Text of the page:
1. College is different in many ways from high school. One difference students quickly notice is that they choose their own schedule in college. This newfound independence can be exciting, but it can also present challenges. Many students are used to having their personal schedules set by their parents or their schools.
Students also usually take on more obligations when they enter college, so scheduling your time effectively can be difficult. Here are several factors to consider in choosing your time well and improving your performance in school. First, consider all the daily obligations in your life. If you are a student, classes will obviously be your main obligation.
You will also have to set time aside to study, or else there is little point in going to school. However, most students have many other obligations that go beyond academics. Some students work a part time job to help pay for school. You may also participate in extracurricular activities at your school.
Of course, if you are in a relationship you will need to put time aside to spend with your partner – or you will have an unhappy partner! Likewise, most students have been known to enjoy going to the occasional party. All these obligations quickly add up. It may be helpful to write down each activity and estimate how much time you need to spend on it each day. You will probably be surprised at how much of your time is taken up by all these obligations. Add up all this time, and compare it to the number of hours you are awake each day.
Do not forget to leave a little downtime to relax – spending every waking moment running around busy is not a good idea. You will eventually tire out, and your school performance will suffer as a result. If you are lucky, you will find that you have plenty of time during the day to get everything done. If you have too much time on your hands, you may want to consider joining a club at school, getting a part-time job, or doing something to keep busy. If you are like most students, though, you may find that you barely have enough hours in the day to complete all of your tasks. Of course, do not even think about cutting back on sleep to get more done during the day.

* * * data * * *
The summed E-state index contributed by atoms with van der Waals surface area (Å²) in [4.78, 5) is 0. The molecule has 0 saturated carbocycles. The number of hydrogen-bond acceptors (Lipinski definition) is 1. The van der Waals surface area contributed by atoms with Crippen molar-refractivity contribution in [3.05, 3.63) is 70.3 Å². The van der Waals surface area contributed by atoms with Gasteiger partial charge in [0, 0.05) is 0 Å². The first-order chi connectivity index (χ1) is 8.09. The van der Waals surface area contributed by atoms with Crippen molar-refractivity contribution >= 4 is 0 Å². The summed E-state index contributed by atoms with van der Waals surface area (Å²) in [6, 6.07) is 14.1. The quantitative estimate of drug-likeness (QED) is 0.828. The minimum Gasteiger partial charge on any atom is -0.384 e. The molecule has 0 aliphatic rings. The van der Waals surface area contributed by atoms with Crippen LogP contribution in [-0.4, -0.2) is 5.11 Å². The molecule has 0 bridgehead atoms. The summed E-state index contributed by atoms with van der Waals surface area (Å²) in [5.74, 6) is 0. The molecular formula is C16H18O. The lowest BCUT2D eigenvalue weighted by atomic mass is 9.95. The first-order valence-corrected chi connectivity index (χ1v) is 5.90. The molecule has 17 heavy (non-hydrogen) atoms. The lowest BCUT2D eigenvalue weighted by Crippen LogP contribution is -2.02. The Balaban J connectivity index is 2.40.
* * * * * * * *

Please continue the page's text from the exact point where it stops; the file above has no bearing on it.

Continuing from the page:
Not sleeping enough will hurt your performance at school, and leave you with little energy for your other activities. Try to get 7-8 hours of sleep each night to stay refreshed. If your activities require more time than you have during the day, try ranking each activity in order of importance to you. Naturally, if you are in school, school should be one of your most important obligations (if it isn’t, you may want to reconsider your reasons for attending school). However, other activities may also be important.
You may need to work at a part-time job in order to pay for school. Depending on your future career, extracurricular activities may also be important. Other obligations, though, are less important. If you have to choose between studying and partying, you probably should choose partying. Socializing is a normal part of going to school, but not when it comes at the expense of your school performance.